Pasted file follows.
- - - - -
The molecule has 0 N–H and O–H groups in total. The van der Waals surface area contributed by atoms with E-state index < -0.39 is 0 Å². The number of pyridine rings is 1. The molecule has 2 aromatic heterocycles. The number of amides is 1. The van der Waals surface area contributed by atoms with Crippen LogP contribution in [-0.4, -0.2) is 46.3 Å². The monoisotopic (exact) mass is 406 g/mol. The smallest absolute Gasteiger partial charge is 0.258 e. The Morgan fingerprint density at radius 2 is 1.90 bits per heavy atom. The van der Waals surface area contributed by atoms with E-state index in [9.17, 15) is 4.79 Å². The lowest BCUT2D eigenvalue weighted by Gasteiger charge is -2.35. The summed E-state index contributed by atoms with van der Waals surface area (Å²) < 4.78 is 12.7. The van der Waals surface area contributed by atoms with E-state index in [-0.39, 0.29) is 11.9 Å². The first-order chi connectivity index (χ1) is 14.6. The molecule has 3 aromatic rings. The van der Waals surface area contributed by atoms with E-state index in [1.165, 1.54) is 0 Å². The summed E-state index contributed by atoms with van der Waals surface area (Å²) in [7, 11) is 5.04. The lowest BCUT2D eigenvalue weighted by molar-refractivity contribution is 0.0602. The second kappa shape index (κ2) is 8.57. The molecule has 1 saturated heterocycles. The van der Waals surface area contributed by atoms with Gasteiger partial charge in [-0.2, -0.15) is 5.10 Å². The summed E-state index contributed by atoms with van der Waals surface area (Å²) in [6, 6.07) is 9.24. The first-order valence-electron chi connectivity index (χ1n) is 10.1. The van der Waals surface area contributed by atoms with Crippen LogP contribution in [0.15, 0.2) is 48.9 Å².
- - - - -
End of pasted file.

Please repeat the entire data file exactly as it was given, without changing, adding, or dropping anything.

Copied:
The molecule has 0 N–H and O–H groups in total. The van der Waals surface area contributed by atoms with E-state index < -0.39 is 0 Å². The number of pyridine rings is 1. The molecule has 2 aromatic heterocycles. The number of amides is 1. The van der Waals surface area contributed by atoms with Crippen LogP contribution in [-0.4, -0.2) is 46.3 Å². The monoisotopic (exact) mass is 406 g/mol. The smallest absolute Gasteiger partial charge is 0.258 e. The Morgan fingerprint density at radius 2 is 1.90 bits per heavy atom. The van der Waals surface area contributed by atoms with E-state index in [9.17, 15) is 4.79 Å². The lowest BCUT2D eigenvalue weighted by Gasteiger charge is -2.35. The summed E-state index contributed by atoms with van der Waals surface area (Å²) < 4.78 is 12.7. The van der Waals surface area contributed by atoms with E-state index in [-0.39, 0.29) is 11.9 Å². The first-order chi connectivity index (χ1) is 14.6. The molecule has 3 aromatic rings. The van der Waals surface area contributed by atoms with E-state index in [1.165, 1.54) is 0 Å². The summed E-state index contributed by atoms with van der Waals surface area (Å²) in [7, 11) is 5.04. The lowest BCUT2D eigenvalue weighted by molar-refractivity contribution is 0.0602. The second kappa shape index (κ2) is 8.57. The molecule has 1 saturated heterocycles. The van der Waals surface area contributed by atoms with Gasteiger partial charge in [-0.2, -0.15) is 5.10 Å². The summed E-state index contributed by atoms with van der Waals surface area (Å²) in [6, 6.07) is 9.24. The first-order valence-electron chi connectivity index (χ1n) is 10.1. The van der Waals surface area contributed by atoms with Crippen LogP contribution in [0.15, 0.2) is 48.9 Å².